• 2. Using structural analysis to develop meaning (Examples: prefixes, suffixes, root words) ♣ Drawing semantic maps ♣ Recognizing new synonyms and antonyms ♣ Spelling correctly compound words, phonetically regular words, contractions, and possessives, including using dictionary to check spelling Step Up to Writing Vocabulary development is a critical component of the Step Up to Writing program. Students are given a multitude of strategies to learn, comprehend, and use new vocabulary words. The activities are not simply used in English/language arts, but encourage vocabulary development within specific content areas. Teachers model various strategies such as analyzing word/sentence structures, creating concept maps to extend understanding of a word, and creating meaningful sentences that demonstrate understanding of a word’s definition and usage. Writing assignments – both informational/expository and narrative – challenge students to use new vocabulary words appropriately in the context of their own writing; scoring guides and other assessment tools give feedback to the students about their progress. For example: ♣ Section 1: Writing to improve reading and listening comprehension (Using active reading strategies for responding to the text; making connections between the text and the self/other texts/world; marking the text; taking effective notes; analyzing the text and making inferences; paraphrasing, retelling and summarizing; asking and answering questions) ♣ Section 2: Vocabulary (Mastering vocabulary; teaching tips for reading dictionary definitions, breaking down definitions, using correct pronunciation, developing concept maps, creating meaningful vocabulary sentences with context; using vocabulary note cards to develop definition/synonyms/antonyms/part of speech, categorizing vocabulary words and content-specific terminology, understanding homonyms/homophones/homographs, and developing subject-specific vocabulary) ♣ Section 3: Sentence mastery (Identifying parts of speech; playing with language; analyzing sentence structures; writing with a variety of sentences) ♣ Section 4-7 (Recognizing and working with two kinds of writing: expository/informational and narrative; defining fiction, non-fiction, prose, poetry, explain, and entertain; understanding story structure and terminology; considering audience, purpose, and message in word choice) ♣ Section 9: Specific writing assignments (Array of writing/speaking forms and genres including persuasive, compare/contrast, cause/effect, poetry, dramatic skit, descriptive, and more) ♣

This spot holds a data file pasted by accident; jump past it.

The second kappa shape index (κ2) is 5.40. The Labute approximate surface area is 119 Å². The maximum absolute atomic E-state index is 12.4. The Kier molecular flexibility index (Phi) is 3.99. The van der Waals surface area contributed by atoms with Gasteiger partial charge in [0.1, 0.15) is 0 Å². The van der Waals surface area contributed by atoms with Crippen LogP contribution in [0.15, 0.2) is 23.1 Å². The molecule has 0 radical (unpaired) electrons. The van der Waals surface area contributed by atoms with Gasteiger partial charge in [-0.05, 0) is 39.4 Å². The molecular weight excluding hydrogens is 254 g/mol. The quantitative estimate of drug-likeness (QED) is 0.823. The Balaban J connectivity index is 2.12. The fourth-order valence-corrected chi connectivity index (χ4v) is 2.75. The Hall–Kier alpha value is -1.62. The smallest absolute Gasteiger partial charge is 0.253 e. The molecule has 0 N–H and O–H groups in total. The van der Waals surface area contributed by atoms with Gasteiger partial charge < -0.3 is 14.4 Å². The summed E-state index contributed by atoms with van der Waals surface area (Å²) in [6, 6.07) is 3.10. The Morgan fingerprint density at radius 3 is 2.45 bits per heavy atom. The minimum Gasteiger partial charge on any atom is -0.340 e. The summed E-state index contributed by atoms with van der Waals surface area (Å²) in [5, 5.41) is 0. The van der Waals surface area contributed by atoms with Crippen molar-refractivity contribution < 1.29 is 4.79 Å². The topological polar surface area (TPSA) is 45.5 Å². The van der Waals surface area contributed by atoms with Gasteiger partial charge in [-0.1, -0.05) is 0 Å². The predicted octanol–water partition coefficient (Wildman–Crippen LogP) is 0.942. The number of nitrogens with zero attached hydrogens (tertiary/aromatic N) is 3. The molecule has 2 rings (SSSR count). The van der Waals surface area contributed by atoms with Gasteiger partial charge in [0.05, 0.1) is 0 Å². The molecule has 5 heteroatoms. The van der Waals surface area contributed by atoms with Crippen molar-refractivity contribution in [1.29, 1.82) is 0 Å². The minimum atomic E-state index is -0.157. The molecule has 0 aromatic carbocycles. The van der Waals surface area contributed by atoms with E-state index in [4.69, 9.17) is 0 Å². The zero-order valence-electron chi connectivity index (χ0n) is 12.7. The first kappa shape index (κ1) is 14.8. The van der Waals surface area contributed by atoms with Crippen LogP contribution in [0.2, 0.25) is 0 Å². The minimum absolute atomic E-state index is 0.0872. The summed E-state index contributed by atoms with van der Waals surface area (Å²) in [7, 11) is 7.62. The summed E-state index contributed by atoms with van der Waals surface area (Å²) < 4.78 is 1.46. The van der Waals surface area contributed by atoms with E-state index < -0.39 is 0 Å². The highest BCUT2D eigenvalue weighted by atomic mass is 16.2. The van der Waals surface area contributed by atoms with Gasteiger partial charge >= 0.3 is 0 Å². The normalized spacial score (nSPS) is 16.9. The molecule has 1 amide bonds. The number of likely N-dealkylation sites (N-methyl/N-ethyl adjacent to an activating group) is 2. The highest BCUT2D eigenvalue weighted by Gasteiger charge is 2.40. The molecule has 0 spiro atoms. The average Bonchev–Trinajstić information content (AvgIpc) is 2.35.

• 3. Section 10: Assessment and high standards (Using quick checks for self-evaluation; using practical and effective scoring guides that provide feedback on organization, content, style, and grammar/ mechanics/usage; analyzing examples of below basic, basic, proficient, and advanced writing; recording and monitoring own progress) Standard/Benchmarks 3: Use a wide range of strategies, including using context clues and predicting outcomes, to comprehend third-grade recreational reading materials in a variety of genres. In order to meet this standard, students will/are ♣ Reading fluently 110-120 words per minute ♣ Identifying literary elements and devices (Examples: characters, similes) ♣ Determining sequence of events ♣ Distinguishing fiction from nonfiction ♣ Using sentence structure to assist in comprehension ♣ Drawing conclusions to determine authors' intent © 2008 Maureen Auman, Read-Write Connection, LLC. All rights reserved. Created for Step Up to Writing trainers, and teachers, school administrators, curriculum coordinators, and leadership teams implementing and using Step Up to Writing. Page 3 of 10 ♣ Using self-monitoring for text understanding, including rereading and adjusting rate and speed of reading ♣ Using vocabulary knowledge to construct meaning ♣ Relating main ideas to prior knowledge and specific life experiences ♣ Previewing and predicting to anticipate content ♣ Utilizing text features to gain meaning ♣ Using prior knowledge and experience Step Up to Writing Students are given a variety of active reading strategies to better comprehend all texts, both fiction and non-fiction, written and visual. From recognizing text structures and features to marking and annotating a text, students are equipped with multisensory literacy strategies for finding main ideas and supporting details, analyzing and evaluating texts, making inferences, drawing conclusions and connections, and synthesizing information. Teachers are provided with examples to model with their students and guided lessons to incorporate into all subject areas, not just English/language arts.